Love in the Middle Ages


by Cate Cammarata · August 29, 2015


Love in the Middle Ages, playing in the 2015 FringeNYC Festival, is set appropriately in a bar. The audience dons nametags to act as participants in the fictitious “Single Mingle” meetup group; a waitress takes your drink order, and everyone is filled with excitement to see what this immersive experience will become. 

Unfortunately that is where the immersion ends, for the audience stays as passive a participant as if the production were placed in a typical proscenium. The promise of the nametags is never fulfilled. That doesn’t mean that Love in the Middle Ages isn’t entertaining, it is; and a drink during the performance is always appreciated. 

However, the subject matter is a delicate dance between hope and despair, and at the end I’m not sure which side has won. Love at any age is a difficult proposition, and during the dark age of midlife the difficulties are magnified. Writers Eric Kornfield and Jeffrey Jackson create characters that deal with the spectrum of midlife problems: body and aging insecurities, the stresses of children and exes, issues of distrust and hurt, and the ever-present clock whisking us toward our ultimate demise.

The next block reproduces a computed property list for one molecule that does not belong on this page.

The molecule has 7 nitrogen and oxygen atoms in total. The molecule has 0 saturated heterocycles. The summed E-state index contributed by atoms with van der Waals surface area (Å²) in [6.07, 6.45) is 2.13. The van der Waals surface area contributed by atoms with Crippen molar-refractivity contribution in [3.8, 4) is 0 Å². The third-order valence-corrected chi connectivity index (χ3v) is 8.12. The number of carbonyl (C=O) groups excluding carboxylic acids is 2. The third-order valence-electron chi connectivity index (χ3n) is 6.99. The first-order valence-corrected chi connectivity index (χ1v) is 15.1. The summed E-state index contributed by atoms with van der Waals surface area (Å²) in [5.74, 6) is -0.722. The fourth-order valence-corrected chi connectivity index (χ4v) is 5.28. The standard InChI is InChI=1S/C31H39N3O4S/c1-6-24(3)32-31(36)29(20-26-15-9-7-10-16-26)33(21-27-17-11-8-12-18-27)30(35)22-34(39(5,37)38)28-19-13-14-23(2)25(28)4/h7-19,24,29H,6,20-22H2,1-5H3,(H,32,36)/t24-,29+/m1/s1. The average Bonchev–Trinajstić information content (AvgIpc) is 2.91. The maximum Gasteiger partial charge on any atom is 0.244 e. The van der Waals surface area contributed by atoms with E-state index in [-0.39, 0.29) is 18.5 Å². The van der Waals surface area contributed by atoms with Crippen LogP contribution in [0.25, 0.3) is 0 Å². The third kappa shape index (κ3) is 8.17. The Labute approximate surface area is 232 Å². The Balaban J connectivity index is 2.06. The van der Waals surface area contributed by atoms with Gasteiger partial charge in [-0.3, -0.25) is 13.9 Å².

We get to know these six characters in search of a relationship pretty well during these approximately 90 minutes, but the cabaret format set in real time is limiting. One issue after another is presented without any real progress or resolution; it begins to feel the search for love is as hopeless as we fear it is, and begin to look for some conclusion that never arrives. The one couple that “succeeds” in developing a potential relationship that evening does so out of despair that anyone else would want them. So much for encouragement. 

The performances given by the cast (Mimi Bessette, Gabriela Garcia, Michael Givens, David Konig, David Rappaport and Marci Reid) save the evening. They engage the audience into caring about their characters and their world, and their vocal performances are in top form. Especially entrancing is the segment between Reid and Givens; their unlikely friendship and attraction – one is gay, the other straight – is sensitive and oddly romantic, and their love duet “White Picket Fences” was the highlight of the show. 

Love in the Middle Ages may not provide any new insights to those caught in the perilous years of midlife, but the show accurately portrays their range of emotions and fears that audiences of all ages can identify with. A large group of millennials seated across from me hooted and howled during the show, more so than many of their elders. Obviously the subject matter wasn’t a barrier to their enjoyment of the show, nor the purchase of tickets, and I was happy to see many groups of young people at the performance. Humor transcends age, and the show’s creators, largely from the film and television world, definitely know how to write great comedy. 

And the drinks definitely helped.

 

 

 

 

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